On Wednesday, the Treasury Department designated seven North Korean officials under Executive Order 13687, and two ministries under Executive Order 13722 (the authority has legal implications, which I’ll touch on later in this post). Along with the designations, Treasury and State issued, respectively, a statement and a report explaining the designations.
“The North Korean regime not only engages in severe human rights abuses, but it also implements rigid censorship policies and conceals its inhumane and oppressive behavior,” said John E. Smith, Acting OFAC Director. “Today’s action exposes individuals supporting the North Korean regime and underscores the U.S. Government’s commitment to promoting accountability for serious human rights abuses and censorship in North Korea.”
Today’s designations were issued pursuant to E.O. 13687, which targets, among others, officials of the Government of North Korea and the Workers’ Party of Korea. As a result of today’s actions, any property or interest in property of those designated by OFAC within U.S. jurisdiction is frozen. Additionally, transactions by U.S. persons involving the designated persons are generally prohibited. The identifications of two entities as blocked were issued pursuant to E.O. 13722, which, among others, blocks the property and interests in property of the Government of North Korea and the Workers’ Party of Korea, including those two entities. [Treasury Dep’t]
- Kim Yo-jong is Kim Jong-un’s younger sister and Vice Director of the Propaganda and Agitation Department, which Treasury calls “North Korea’s primary agency responsible for both newspaper and broadcast censorship, among other things.” The PAD is also the business partner of the Associated Press. Although officials in both Seoul and Washington have played up Kim Yo-jong’s influence, I tend to doubt that a regime as patriarchal as this one has really entrusted functions as vital as propaganda and censorship to a 26-year-old woman.
- Choe Hwi, also designated today, is another Vice Director of the PAD. But, acknowledging that no analogy is perfect, the real Goebbels of North Korea is probably Kim Ki-nam, who has many decades of experience in the field, and who was designated by Treasury earlier this year, also under EO 13687.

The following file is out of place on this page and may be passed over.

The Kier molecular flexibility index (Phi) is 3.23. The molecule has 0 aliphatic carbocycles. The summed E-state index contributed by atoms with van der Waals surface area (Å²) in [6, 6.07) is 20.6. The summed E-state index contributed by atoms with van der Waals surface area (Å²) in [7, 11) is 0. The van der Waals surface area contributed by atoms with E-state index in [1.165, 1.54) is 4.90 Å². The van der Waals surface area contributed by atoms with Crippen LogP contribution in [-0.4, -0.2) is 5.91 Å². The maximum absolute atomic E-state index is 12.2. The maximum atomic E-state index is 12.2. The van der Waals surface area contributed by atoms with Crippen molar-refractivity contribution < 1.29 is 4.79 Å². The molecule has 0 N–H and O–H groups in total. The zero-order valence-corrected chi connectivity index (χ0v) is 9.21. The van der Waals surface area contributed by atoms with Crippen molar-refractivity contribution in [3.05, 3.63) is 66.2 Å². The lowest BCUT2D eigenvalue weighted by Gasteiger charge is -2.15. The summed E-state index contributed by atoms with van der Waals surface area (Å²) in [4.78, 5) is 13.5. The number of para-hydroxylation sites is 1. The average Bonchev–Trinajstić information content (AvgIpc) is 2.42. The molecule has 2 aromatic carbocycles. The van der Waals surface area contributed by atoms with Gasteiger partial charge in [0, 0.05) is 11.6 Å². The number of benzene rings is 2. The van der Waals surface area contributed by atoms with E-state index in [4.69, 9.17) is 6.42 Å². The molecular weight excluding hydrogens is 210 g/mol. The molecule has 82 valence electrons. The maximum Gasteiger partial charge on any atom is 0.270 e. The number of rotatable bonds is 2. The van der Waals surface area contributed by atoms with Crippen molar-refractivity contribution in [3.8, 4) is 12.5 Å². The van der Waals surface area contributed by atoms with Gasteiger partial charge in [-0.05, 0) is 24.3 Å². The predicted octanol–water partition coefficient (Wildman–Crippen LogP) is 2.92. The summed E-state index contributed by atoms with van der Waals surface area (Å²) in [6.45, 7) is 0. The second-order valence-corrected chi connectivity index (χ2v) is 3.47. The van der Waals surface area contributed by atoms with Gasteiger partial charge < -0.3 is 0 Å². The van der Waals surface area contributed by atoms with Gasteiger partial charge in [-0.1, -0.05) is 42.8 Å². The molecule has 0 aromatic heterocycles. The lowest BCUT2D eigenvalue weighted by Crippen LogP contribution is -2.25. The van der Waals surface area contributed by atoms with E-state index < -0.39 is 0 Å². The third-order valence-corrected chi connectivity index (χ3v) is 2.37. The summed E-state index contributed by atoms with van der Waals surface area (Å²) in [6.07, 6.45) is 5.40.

- If Kim Ki-nam is North Korea’s Goebbels, its Himmler is Kim Won-hong, the Minister of State Security. The MSS (formerly the State Security Department until it was renamed recently) is responsible for the Gestapo that enforces internal security, and the Totenkopfverbände that guard its political prison camps.
- Kang P’il-hun is Director of the General Political Bureau of the Ministry of People’s Security. The MPS is North Korea’s regular police force, but it is also much more. It runs local interrogation centers all over North Korea, refers some of those it arrests to the prison camp system, and previously ran (and perhaps currently runs) a camp of its own, the closed-and-recently-reopened Camp 18.
- Kim Il-Nam is responsible for the Yodok political prison camp, or Camp 15, in South Hamgyeong Province, best known through the gulag memoir of Kang Chol-hwan, “The Aquariums of Pyongyang.”
- Min Byong-chol is known locally as the “angel of death” for “his record of political inspections and purges.” Think of him as an internal enforcer, like Heinrich Müller, Nikolai Yezhov, or Lavrentiy Beria. Officially, his his title is Director of the Inspection Division of the Organization and Guidance Department.
- Jo Yong-won is the Vice Director of the Organization and Guidance Department of the ruling Worker’s Party. The OGD has been firmly in charge in Pyongyang at least since the purge of Jang Song-taek in late 2013 — longer according to some experts. If anything, State and Treasury may be understating Jo’s importance. Jo is often photographed with Kim Jong-un during his “looking at things” tours, which is one of the indicators of an official’s importance.
Special thanks to a good friend of OFK, who will remain nameless, for providing additional background for this post.
Now, the weird part. Note how the seven individuals designated are noted as “DPRK2,” meaning Executive Order 13687. That’s a status-based EO that allows for the designation of any agent of the North Korean government or Workers’ Party. Treasury and State offer extensive, conduct-based justifications for the designations. There are certainly good public advocacy reasons for doing that, but legally, it would have been enough to say they were ruling party officials.
On the other hand, Treasury designated North Korea’s State Planning Commission and Ministry of Labor as “DPRK3,” meaning EO 13722, which partially implements the NKSPEA and is conduct-based (in this case, for human rights violations). Yet Treasury’s statement explaining the designations under a conduct-based EO only says it’s because they’re “agencies, instrumentalities, or controlled entities of the Government of North Korea,” which happens to be language ripped straight from EO 13687. Admittedly, the statement also says that the ministries have roles in allocating labor to the mining sector, which is subject to sectoral sanctions under EO 13722.
Anthony “the Beard of Knowledge” Ruggiero also finds the choice of EOs odd, and wonders if this is an effort to avoid the conditions for suspending and lifting sanctions in the NKSPEA. Overall, however, the choices of targets are good ones (if belated). One important objective of sanctions should be to de-fund and break down the system of control, and shift North Korea’s internal balance of power. Here’s what it would look like in practice if that half of the strategy actually works. Here’s how the other half would work.